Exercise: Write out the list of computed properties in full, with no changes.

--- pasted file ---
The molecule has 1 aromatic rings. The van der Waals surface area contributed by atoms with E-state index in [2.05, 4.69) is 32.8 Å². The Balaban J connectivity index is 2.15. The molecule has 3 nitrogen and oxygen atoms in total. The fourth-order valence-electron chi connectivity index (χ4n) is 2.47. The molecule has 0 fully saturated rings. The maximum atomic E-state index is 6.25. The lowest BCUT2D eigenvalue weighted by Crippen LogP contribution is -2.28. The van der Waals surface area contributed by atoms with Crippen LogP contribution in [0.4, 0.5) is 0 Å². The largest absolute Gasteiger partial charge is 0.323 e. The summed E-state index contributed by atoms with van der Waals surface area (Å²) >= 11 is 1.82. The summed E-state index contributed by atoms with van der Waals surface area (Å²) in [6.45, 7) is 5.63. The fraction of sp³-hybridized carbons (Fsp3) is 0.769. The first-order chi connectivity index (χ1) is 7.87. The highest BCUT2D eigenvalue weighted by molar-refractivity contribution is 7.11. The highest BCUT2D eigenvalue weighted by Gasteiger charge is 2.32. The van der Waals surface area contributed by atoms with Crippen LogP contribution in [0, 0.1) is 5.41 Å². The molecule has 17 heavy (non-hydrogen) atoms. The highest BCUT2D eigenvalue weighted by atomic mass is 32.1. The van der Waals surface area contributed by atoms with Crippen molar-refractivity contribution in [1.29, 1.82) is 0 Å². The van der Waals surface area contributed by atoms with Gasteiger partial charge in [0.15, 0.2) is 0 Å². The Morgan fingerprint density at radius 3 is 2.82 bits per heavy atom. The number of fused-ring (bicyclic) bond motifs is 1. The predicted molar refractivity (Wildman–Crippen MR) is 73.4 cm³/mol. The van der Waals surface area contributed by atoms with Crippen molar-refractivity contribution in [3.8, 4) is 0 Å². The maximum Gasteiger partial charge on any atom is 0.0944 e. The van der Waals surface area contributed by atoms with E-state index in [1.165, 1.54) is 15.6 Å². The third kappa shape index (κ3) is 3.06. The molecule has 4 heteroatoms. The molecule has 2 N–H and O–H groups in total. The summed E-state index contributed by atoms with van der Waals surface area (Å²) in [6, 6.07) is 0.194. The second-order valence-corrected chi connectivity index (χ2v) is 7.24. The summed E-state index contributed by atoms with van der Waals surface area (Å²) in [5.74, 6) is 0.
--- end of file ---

The molecule has 1 aromatic rings. The van der Waals surface area contributed by atoms with E-state index in [2.05, 4.69) is 32.8 Å². The Balaban J connectivity index is 2.15. The molecule has 3 nitrogen and oxygen atoms in total. The fourth-order valence-electron chi connectivity index (χ4n) is 2.47. The molecule has 0 fully saturated rings. The maximum atomic E-state index is 6.25. The lowest BCUT2D eigenvalue weighted by Crippen LogP contribution is -2.28. The van der Waals surface area contributed by atoms with Crippen LogP contribution in [0.4, 0.5) is 0 Å². The largest absolute Gasteiger partial charge is 0.323 e. The summed E-state index contributed by atoms with van der Waals surface area (Å²) >= 11 is 1.82. The summed E-state index contributed by atoms with van der Waals surface area (Å²) in [6.45, 7) is 5.63. The fraction of sp³-hybridized carbons (Fsp3) is 0.769. The first-order chi connectivity index (χ1) is 7.87. The highest BCUT2D eigenvalue weighted by molar-refractivity contribution is 7.11. The highest BCUT2D eigenvalue weighted by Gasteiger charge is 2.32. The van der Waals surface area contributed by atoms with Crippen LogP contribution in [0, 0.1) is 5.41 Å². The molecule has 17 heavy (non-hydrogen) atoms. The highest BCUT2D eigenvalue weighted by atomic mass is 32.1. The van der Waals surface area contributed by atoms with Crippen molar-refractivity contribution in [1.29, 1.82) is 0 Å². The van der Waals surface area contributed by atoms with Gasteiger partial charge in [0.15, 0.2) is 0 Å². The Morgan fingerprint density at radius 3 is 2.82 bits per heavy atom. The number of fused-ring (bicyclic) bond motifs is 1. The predicted molar refractivity (Wildman–Crippen MR) is 73.4 cm³/mol. The van der Waals surface area contributed by atoms with Crippen molar-refractivity contribution in [3.8, 4) is 0 Å². The maximum Gasteiger partial charge on any atom is 0.0944 e. The van der Waals surface area contributed by atoms with E-state index in [1.165, 1.54) is 15.6 Å². The third kappa shape index (κ3) is 3.06. The molecule has 4 heteroatoms. The molecule has 2 N–H and O–H groups in total. The summed E-state index contributed by atoms with van der Waals surface area (Å²) in [6, 6.07) is 0.194. The second-order valence-corrected chi connectivity index (χ2v) is 7.24. The summed E-state index contributed by atoms with van der Waals surface area (Å²) in [5.74, 6) is 0.